Vec and IntoIterator - unexpected type parameter

I've got a program structure that doesn't work, and I'm not sure why. I'll show it with a data structure and these two methods:

#[derive(Debug, Clone)]
struct Data {
    id: i32,
}

fn as_sorted_iterable<'a, I>(iterable: &'a I) -> Vec<Data>
    where &'a I: IntoIterator<Item = &'a Data>,
{
    let mut sorted: Vec<Data> = iterable.into_iter().cloned().collect();

    sorted.sort_by_key(|x| x.id);
    sorted
}

fn print<'a, I>(iterable: &'a I)
    where &'a I: IntoIterator<Item = &'a Data>,
{
    for item in iterable {
        println!("{:?}", item);
    }
}

Now, individually these methods work, and even in main() I can use them together. But watch what happens when I use a middleman function with the same signature as print.

fn sort_and_print<'a, S>(iterable: &'a S)
    where &'a S: IntoIterator<Item = &'a Data>,
{
    print(&iterable);
    // This is fine but

    let sorted = as_sorted_iterable(iterable);
    print(&sorted);
    // This throws an error
}

It doesn't like the as_sorted_iterable + print combo.

error[E0308]: mismatched types
  --> src/main.rs:42:11
   |
35 | fn sort_and_print<'a, S>(iterable: &'a S)
   |                       - this type parameter
...
42 |     print(&sorted);
   |           ^^^^^^^ expected type parameter `S`, found struct `Vec`   |
   = note: expected reference `&S`
              found reference `&Vec<Data>`

Again, I am not sure what the middleman function has to do with it, because I can do the same thing fine in main. Why doesn't the vector satisfy S, anyway?

Playground

It's interesting that the second where clause (which is always satisfied, since it doesn't depend on the generic parameters at all) inverts the problem:

fn sort_and_print<'a, S>(iterable: &'a S)
    where &'a S: IntoIterator<Item = &'a Data>,
    for<'vec> &'vec Vec<Data>: IntoIterator<Item = &'vec Data>
{
    print(&iterable); // breaks - &&S is not IntoIterator

    let sorted = as_sorted_iterable(iterable);
    print(&sorted); // works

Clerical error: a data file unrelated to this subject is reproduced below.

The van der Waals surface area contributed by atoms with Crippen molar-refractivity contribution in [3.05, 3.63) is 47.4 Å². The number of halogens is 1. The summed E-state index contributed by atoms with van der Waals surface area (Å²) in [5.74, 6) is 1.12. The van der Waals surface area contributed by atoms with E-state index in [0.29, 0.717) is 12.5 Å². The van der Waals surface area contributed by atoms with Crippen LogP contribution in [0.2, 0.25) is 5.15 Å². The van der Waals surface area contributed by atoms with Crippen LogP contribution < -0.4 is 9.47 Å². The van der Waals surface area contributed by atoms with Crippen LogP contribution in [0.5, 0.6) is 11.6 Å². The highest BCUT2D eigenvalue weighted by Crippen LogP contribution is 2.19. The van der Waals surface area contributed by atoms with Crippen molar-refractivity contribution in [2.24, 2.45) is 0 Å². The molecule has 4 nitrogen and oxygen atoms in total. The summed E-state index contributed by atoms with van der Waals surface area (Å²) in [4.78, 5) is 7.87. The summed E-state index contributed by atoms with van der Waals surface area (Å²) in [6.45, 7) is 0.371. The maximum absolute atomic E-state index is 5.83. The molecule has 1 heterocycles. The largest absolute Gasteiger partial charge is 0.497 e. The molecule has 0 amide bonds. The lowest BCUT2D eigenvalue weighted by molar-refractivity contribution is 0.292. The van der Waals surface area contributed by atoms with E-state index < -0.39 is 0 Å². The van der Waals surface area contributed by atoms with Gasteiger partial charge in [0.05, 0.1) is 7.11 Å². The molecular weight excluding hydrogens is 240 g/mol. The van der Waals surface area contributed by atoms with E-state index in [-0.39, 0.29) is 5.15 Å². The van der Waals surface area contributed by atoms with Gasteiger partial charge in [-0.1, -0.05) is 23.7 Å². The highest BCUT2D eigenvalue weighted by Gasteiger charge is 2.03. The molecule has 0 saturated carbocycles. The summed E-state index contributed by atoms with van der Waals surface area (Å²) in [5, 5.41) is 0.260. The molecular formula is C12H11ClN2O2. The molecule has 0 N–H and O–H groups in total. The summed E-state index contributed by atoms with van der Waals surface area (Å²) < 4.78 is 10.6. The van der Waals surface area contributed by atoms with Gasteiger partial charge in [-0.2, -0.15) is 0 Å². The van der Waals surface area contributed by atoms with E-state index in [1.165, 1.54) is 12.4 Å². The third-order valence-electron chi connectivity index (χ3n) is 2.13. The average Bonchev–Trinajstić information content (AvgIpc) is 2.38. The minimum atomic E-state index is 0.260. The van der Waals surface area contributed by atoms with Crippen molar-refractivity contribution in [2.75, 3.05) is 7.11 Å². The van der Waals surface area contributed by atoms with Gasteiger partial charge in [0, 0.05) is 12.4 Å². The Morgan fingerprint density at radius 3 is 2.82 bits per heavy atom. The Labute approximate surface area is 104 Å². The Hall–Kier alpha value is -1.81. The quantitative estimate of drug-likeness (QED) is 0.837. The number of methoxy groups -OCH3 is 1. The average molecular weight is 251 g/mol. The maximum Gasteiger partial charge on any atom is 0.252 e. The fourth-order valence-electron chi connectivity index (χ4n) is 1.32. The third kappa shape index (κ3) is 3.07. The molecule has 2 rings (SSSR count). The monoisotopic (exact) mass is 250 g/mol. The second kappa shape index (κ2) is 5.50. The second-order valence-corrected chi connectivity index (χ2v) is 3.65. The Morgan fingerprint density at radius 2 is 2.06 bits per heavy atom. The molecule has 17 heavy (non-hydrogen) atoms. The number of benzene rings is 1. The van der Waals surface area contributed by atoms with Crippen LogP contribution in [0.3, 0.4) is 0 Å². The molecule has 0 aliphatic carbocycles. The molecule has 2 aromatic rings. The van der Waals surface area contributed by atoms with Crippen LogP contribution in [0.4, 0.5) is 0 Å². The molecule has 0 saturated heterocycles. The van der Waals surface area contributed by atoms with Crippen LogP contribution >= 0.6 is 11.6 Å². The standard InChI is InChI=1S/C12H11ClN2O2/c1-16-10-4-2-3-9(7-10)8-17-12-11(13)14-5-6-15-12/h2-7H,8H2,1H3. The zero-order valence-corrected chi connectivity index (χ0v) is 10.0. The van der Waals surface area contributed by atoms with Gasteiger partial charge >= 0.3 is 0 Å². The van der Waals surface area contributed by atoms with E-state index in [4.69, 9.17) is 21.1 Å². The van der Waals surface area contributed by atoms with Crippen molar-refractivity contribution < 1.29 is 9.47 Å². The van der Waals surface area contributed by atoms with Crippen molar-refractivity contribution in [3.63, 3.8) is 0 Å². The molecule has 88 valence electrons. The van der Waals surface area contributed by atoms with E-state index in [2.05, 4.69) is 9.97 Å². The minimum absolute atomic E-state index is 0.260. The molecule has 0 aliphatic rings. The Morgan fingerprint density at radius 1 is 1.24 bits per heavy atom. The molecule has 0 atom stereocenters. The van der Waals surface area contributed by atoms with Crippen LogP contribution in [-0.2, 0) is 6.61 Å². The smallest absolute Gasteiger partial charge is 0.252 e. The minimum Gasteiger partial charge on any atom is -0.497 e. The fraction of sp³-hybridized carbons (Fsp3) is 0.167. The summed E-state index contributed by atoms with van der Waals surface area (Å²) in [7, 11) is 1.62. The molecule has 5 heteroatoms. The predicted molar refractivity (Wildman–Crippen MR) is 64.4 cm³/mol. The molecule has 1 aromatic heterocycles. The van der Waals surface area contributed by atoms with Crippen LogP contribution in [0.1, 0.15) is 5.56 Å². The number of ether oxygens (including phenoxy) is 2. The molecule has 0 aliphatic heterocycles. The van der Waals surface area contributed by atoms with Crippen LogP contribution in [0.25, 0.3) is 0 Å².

}

Might this be another case of this issue (and therefore of this one)?

1 Like

I see. I should say that my purpose in throwing around IntoIterator is to embrace generality, like one might do in C# with IEnumerable. So to see that I have to namedrop Vec anyway seems to defeat the purpose.

It's interesting that this works though.

for<'vec> &'vec Vec<Data>: IntoIterator<Item = &'vec Data>

If this is always satisfied, how does this information help the compiler?

For some reason i don't now the compiler chooses the wrong implementation of the print function however you can use print::<Vec<_>>(&sorted); to explicit choose the right one.

1 Like

By the way, the original code has more explicit &s than it needs. If you let the input type parameters be the references instead of the referents, then the code is more general, more concise, and doesn't need the extra explicit bound though it still needs a for<'a>:

fn as_sorted_iterable<'a, I>(iterable: I) -> Vec<Data>
where
    I: IntoIterator<Item = &'a Data>,
{
    let mut sorted: Vec<Data> = iterable.into_iter().cloned().collect();

    sorted.sort_by_key(|x| x.id);
    sorted
}

fn print<'a, I>(iterable: I)
where
    I: IntoIterator<Item = &'a Data>,
{
    for item in iterable {
        println!("{:?}", item);
    }
}

fn sort_and_print<S>(iterable: S)
where
    for<'s> &'s S: IntoIterator<Item = &'s Data>,
{
    print(&iterable);
    let sorted = as_sorted_iterable(&iterable);
    print(&sorted);
}

Also, you could skip cloning the Datas and build a sorted vector of &'a Data references. Whether that's a good idea depends on the real use cases and whether Data is large enough that avoiding cloning it is worthwhile.

1 Like

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